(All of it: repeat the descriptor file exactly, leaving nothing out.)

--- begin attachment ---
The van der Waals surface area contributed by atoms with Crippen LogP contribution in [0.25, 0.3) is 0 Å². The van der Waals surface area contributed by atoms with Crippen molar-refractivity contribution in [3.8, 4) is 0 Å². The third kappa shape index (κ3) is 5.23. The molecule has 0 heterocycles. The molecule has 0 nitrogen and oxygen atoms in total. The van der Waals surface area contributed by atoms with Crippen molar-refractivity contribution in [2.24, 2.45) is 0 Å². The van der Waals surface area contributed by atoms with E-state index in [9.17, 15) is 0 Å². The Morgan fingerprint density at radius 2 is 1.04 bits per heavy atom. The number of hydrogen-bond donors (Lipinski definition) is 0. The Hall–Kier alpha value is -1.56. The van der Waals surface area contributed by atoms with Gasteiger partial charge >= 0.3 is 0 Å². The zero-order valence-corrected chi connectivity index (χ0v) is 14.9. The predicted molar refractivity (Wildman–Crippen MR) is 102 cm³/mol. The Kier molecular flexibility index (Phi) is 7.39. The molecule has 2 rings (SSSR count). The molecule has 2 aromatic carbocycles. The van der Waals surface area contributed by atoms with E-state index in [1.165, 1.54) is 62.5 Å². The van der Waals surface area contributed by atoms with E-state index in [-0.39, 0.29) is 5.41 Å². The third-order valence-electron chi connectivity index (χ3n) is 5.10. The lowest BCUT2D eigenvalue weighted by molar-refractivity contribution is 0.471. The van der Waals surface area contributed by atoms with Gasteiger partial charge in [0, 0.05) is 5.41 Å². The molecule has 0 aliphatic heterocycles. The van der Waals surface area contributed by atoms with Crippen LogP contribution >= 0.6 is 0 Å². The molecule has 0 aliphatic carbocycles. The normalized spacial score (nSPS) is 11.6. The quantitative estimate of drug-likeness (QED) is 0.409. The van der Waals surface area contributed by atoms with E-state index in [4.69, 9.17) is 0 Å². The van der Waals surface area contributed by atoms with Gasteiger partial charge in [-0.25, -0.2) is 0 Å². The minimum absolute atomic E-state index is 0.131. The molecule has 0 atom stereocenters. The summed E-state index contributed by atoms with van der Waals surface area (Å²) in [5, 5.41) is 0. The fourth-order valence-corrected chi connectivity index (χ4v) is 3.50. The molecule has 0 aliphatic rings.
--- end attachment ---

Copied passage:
The van der Waals surface area contributed by atoms with Crippen LogP contribution in [0.25, 0.3) is 0 Å². The van der Waals surface area contributed by atoms with Crippen molar-refractivity contribution in [3.8, 4) is 0 Å². The third kappa shape index (κ3) is 5.23. The molecule has 0 heterocycles. The molecule has 0 nitrogen and oxygen atoms in total. The van der Waals surface area contributed by atoms with Crippen molar-refractivity contribution in [2.24, 2.45) is 0 Å². The van der Waals surface area contributed by atoms with E-state index in [9.17, 15) is 0 Å². The Morgan fingerprint density at radius 2 is 1.04 bits per heavy atom. The number of hydrogen-bond donors (Lipinski definition) is 0. The Hall–Kier alpha value is -1.56. The van der Waals surface area contributed by atoms with Gasteiger partial charge >= 0.3 is 0 Å². The zero-order valence-corrected chi connectivity index (χ0v) is 14.9. The predicted molar refractivity (Wildman–Crippen MR) is 102 cm³/mol. The Kier molecular flexibility index (Phi) is 7.39. The molecule has 2 rings (SSSR count). The molecule has 2 aromatic carbocycles. The van der Waals surface area contributed by atoms with E-state index in [1.165, 1.54) is 62.5 Å². The van der Waals surface area contributed by atoms with E-state index in [-0.39, 0.29) is 5.41 Å². The third-order valence-electron chi connectivity index (χ3n) is 5.10. The lowest BCUT2D eigenvalue weighted by molar-refractivity contribution is 0.471. The van der Waals surface area contributed by atoms with Gasteiger partial charge in [0, 0.05) is 5.41 Å². The molecule has 0 aliphatic heterocycles. The van der Waals surface area contributed by atoms with Crippen LogP contribution >= 0.6 is 0 Å². The molecule has 0 aliphatic carbocycles. The normalized spacial score (nSPS) is 11.6. The quantitative estimate of drug-likeness (QED) is 0.409. The van der Waals surface area contributed by atoms with E-state index in [4.69, 9.17) is 0 Å². The van der Waals surface area contributed by atoms with Gasteiger partial charge in [-0.25, -0.2) is 0 Å². The minimum absolute atomic E-state index is 0.131. The molecule has 0 atom stereocenters. The summed E-state index contributed by atoms with van der Waals surface area (Å²) in [5, 5.41) is 0. The fourth-order valence-corrected chi connectivity index (χ4v) is 3.50. The molecule has 0 aliphatic rings.